Tourism industry picks up as coronavirus outbreak subsides

The spring is in the air, so is the battered tourism industry as the COVID-19 epidemic recedes in China. 

The spring is in the air, so is the battered tourism industry as the COVID-19 epidemic recedes in China. Many scenic spots in regions with low risks have reopened to tourists, bringing dawn and hope to the hard-hit industry.

Cao Aizhen, 49, was finally relieved to see tourists to his home county in eastern China's Jiangxi Province.

Cao lives in Wuyuan, dubbed "China's most beautiful village." Every year, millions of tourists visit the village in spring for the stunning "sea of cole flowers." The splendid natural beauty brings Cao and 100 other villagers over 6 million yuan (US$848,100) each year.

"Last year, it was a challenge to book a room," said Wu Xiangyang, chairman of a local scenic area. "This year, all of us were hit unprepared by the novel coronavirus."

As the epidemic is leveling off, and tourist sites start to reopen in China, the tourism industry has shown signs of recovery.

"In the past few days, we have seen online bookings rebound with over 20 rooms booked a day at most," said Wu.

Confidence rebound

The domestic traveling industry takes up a big share in China's economic growth, contributing 10.94 trillion yuan to the country's GDP and creating 28.25 million jobs last year, according to the Ministry of Culture and Tourism.

The ministry also revealed that more than 10 percent of China's employed population or 79.9 million people worked in tourism-related areas last year.

However, the epidemic put a brake on China's booming industry during the peak travel period of the Chinese Spring Festival holiday, and the shake rippled across almost all business sectors.

A report published by the China Tourism Academy predicted that the industry might see a 56-percent slump in the number of domestic tourists in the first quarter, with the total revenue of the domestic tourism market expected to slash by 20 percent, or 1.18 trillion yuan in 2020.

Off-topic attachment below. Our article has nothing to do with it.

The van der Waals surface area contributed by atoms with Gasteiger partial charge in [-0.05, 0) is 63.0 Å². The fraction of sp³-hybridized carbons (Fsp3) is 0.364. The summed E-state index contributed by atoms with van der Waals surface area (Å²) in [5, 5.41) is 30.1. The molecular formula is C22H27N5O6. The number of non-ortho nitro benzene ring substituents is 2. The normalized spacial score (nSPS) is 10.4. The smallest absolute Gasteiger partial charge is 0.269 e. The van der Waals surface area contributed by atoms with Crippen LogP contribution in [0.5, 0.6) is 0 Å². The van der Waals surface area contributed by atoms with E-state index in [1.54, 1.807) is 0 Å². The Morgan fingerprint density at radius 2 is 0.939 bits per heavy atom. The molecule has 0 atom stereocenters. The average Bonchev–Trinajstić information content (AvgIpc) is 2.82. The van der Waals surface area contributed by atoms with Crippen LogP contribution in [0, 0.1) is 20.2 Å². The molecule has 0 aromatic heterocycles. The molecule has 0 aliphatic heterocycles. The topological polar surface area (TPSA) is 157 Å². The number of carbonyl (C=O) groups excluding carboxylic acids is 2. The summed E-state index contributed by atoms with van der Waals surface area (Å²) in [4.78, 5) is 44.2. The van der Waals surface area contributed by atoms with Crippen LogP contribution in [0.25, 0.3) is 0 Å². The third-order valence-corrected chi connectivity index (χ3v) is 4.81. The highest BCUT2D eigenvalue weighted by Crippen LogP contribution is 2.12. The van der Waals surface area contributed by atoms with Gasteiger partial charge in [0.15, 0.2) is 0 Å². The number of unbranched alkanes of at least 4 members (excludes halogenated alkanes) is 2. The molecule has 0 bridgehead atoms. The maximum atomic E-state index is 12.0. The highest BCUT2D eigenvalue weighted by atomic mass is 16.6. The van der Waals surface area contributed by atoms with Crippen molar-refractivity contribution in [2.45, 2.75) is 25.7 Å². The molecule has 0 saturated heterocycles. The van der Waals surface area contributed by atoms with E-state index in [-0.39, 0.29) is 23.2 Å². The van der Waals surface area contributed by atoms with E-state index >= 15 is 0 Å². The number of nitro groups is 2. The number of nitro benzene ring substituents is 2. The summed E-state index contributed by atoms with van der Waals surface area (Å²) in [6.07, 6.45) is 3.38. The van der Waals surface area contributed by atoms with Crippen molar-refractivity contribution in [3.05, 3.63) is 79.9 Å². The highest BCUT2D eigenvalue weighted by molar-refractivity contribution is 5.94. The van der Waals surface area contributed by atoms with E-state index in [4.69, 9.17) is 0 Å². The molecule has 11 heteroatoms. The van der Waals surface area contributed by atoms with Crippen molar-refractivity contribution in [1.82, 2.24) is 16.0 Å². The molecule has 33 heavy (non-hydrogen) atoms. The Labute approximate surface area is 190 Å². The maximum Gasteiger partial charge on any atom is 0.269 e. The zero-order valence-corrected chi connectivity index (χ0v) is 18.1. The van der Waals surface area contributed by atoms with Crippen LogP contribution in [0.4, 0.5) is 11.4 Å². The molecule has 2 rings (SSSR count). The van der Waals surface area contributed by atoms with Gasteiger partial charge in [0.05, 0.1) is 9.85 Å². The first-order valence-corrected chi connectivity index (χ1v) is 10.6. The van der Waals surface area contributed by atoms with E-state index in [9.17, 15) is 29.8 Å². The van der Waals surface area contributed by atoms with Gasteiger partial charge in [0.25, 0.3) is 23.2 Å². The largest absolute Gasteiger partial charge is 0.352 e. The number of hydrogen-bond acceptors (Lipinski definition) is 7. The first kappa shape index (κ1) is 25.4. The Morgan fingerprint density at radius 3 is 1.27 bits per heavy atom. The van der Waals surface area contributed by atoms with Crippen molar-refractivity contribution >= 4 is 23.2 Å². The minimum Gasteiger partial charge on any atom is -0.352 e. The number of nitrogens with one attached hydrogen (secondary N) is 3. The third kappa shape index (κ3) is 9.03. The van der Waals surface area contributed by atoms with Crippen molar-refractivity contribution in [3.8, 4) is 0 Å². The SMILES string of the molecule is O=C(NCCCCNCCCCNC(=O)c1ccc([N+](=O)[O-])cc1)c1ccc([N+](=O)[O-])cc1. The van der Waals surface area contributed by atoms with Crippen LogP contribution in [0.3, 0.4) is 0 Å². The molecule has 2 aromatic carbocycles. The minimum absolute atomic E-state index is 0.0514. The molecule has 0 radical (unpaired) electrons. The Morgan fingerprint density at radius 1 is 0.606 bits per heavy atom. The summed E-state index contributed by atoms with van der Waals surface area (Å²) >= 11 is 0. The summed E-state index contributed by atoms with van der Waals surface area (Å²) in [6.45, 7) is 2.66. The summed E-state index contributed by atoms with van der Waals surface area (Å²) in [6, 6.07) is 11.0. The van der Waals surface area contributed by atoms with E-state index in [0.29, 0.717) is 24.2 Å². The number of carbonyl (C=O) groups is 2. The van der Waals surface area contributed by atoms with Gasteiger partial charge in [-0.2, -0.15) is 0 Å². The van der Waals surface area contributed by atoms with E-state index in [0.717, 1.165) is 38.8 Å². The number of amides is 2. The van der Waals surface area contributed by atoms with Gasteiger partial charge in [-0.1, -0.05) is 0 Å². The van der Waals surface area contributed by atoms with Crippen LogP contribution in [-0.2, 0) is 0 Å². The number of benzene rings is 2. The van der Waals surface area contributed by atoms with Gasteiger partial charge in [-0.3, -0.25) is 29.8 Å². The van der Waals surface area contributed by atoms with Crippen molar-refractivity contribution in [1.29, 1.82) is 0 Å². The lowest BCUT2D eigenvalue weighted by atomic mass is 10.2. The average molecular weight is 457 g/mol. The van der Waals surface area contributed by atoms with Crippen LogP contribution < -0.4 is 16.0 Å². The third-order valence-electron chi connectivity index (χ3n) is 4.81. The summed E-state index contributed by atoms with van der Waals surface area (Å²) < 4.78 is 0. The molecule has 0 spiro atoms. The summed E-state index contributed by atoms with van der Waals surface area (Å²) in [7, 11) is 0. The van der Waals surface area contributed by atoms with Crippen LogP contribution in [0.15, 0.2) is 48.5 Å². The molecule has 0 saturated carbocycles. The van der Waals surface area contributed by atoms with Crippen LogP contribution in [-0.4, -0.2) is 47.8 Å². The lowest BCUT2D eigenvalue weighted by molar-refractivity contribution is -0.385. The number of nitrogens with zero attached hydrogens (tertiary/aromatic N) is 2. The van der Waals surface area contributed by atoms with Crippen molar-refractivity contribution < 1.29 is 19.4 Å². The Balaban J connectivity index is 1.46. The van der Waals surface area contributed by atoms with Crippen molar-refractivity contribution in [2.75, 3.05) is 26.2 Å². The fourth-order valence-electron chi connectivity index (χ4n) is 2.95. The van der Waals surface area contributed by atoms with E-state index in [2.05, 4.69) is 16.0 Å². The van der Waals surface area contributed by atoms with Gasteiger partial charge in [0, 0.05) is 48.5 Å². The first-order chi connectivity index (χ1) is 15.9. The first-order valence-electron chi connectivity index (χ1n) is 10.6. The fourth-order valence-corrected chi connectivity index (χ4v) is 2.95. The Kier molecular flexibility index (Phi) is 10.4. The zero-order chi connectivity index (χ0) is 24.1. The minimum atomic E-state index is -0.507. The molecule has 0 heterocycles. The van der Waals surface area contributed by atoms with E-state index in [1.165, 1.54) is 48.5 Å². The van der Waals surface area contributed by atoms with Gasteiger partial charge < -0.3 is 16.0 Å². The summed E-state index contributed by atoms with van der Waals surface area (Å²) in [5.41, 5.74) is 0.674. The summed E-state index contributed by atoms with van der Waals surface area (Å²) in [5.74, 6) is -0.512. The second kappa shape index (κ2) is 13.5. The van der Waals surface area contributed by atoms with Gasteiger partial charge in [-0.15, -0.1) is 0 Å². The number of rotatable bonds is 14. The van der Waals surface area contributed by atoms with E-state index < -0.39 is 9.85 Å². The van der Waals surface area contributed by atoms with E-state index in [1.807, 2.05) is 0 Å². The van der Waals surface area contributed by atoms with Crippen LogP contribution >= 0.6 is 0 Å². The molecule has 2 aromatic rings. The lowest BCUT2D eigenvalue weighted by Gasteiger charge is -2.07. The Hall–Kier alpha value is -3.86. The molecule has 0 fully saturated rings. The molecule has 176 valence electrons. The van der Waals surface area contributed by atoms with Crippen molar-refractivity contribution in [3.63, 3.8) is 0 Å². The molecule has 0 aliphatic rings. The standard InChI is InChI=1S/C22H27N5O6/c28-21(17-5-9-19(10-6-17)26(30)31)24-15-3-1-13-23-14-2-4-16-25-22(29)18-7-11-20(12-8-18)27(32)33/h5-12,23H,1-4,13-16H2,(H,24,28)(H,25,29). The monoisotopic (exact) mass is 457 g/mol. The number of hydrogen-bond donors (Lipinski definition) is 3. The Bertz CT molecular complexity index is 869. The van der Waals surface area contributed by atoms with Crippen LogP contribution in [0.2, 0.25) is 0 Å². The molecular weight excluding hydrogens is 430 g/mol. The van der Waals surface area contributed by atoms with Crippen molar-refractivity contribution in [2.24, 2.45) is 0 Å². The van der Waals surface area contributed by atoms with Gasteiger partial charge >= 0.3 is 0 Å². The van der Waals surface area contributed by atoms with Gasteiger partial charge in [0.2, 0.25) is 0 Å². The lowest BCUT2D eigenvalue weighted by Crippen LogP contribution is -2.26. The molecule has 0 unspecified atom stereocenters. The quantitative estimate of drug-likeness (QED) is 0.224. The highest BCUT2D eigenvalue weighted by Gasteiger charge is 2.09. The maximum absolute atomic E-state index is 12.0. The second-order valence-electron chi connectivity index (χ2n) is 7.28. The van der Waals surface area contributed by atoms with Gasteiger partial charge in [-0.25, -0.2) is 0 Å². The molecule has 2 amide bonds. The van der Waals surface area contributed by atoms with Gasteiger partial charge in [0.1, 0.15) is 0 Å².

But now, things are turning around with multiple indices showing a revival of confidence and willingness to travel.

The latest report conducted by China's largest online travel agency Group showed that as of mid-March, more than 1,000 tourist sites had reopened to visitors across the country, of which over 100 were 5A attractions, the country's highest rating for scenic spots.

Jiangxi, a province with abundant tourism resources, has seen all 12 attractions with 5A ratings and 94 4A-rating scenic spots open, according to the local culture and tourism bureau.

Mount Sanqingshan National Park, a UNESCO World Heritage Site, reopened on Feb. 22 and received almost 20,000 tourists in 20 days, said Yu Honghu with the local scenic spot.

"The market fundamentals supporting the operation of the tourism industry have not changed, and there is a great possibility that domestic tourism consumption will bottom out and rebound," said Dai Bin, president of the CTA, adding that the academy is optimistic of China's tourism market in 2020.

Stringent prevention

While the industry geared up for post-epidemic opportunities, there are no signs of relaxation in prevention.

Measures such as registration of personal information, regular disinfection, body temperature monitoring and cap on daily visitors are strictly implemented at all tourist attractions to lower the risks of infection.

Some places are taking things a step further by encouraging a shift in catering etiquette.

Zhang Ning, executive deputy general manager of Huangling Village of Wuyuan County, said they have been providing tourists with packed food instead of a tableful of dishes for the guests to share.

"Those measures made our trip much safer," said Zhou Zhipeng, who traveled from Shangrao City in western Jiangxi.

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